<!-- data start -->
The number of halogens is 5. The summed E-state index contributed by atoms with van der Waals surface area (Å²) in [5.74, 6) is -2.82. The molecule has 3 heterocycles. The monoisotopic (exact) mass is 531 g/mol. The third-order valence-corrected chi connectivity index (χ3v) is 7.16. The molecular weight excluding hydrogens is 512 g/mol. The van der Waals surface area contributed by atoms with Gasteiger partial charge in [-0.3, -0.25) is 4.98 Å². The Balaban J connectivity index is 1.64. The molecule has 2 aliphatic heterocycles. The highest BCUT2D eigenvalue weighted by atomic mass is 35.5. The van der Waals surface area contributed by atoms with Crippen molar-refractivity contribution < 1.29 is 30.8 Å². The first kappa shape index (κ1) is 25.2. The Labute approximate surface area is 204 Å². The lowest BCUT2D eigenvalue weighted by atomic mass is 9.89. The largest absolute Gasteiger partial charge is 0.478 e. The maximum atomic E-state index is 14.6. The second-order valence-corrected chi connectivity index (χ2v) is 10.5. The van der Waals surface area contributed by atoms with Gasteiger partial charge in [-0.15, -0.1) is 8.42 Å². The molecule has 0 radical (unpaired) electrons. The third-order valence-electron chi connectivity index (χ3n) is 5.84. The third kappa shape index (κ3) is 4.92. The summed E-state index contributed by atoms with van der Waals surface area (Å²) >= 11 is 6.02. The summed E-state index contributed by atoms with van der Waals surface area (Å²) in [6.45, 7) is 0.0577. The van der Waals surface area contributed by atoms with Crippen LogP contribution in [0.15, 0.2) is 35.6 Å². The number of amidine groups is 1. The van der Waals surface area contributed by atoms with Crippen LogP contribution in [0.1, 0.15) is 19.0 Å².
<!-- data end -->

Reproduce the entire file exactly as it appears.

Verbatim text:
The number of halogens is 5. The summed E-state index contributed by atoms with van der Waals surface area (Å²) in [5.74, 6) is -2.82. The molecule has 3 heterocycles. The monoisotopic (exact) mass is 531 g/mol. The third-order valence-corrected chi connectivity index (χ3v) is 7.16. The molecular weight excluding hydrogens is 512 g/mol. The van der Waals surface area contributed by atoms with Gasteiger partial charge in [-0.3, -0.25) is 4.98 Å². The Balaban J connectivity index is 1.64. The molecule has 2 aliphatic heterocycles. The highest BCUT2D eigenvalue weighted by atomic mass is 35.5. The van der Waals surface area contributed by atoms with Crippen molar-refractivity contribution < 1.29 is 30.8 Å². The first kappa shape index (κ1) is 25.2. The Labute approximate surface area is 204 Å². The lowest BCUT2D eigenvalue weighted by atomic mass is 9.89. The largest absolute Gasteiger partial charge is 0.478 e. The maximum atomic E-state index is 14.6. The second-order valence-corrected chi connectivity index (χ2v) is 10.5. The van der Waals surface area contributed by atoms with Gasteiger partial charge in [-0.15, -0.1) is 8.42 Å². The molecule has 0 radical (unpaired) electrons. The third-order valence-electron chi connectivity index (χ3n) is 5.84. The third kappa shape index (κ3) is 4.92. The summed E-state index contributed by atoms with van der Waals surface area (Å²) >= 11 is 6.02. The summed E-state index contributed by atoms with van der Waals surface area (Å²) in [6.45, 7) is 0.0577. The van der Waals surface area contributed by atoms with Crippen LogP contribution in [0.15, 0.2) is 35.6 Å². The number of amidine groups is 1. The van der Waals surface area contributed by atoms with Crippen LogP contribution in [0.1, 0.15) is 19.0 Å².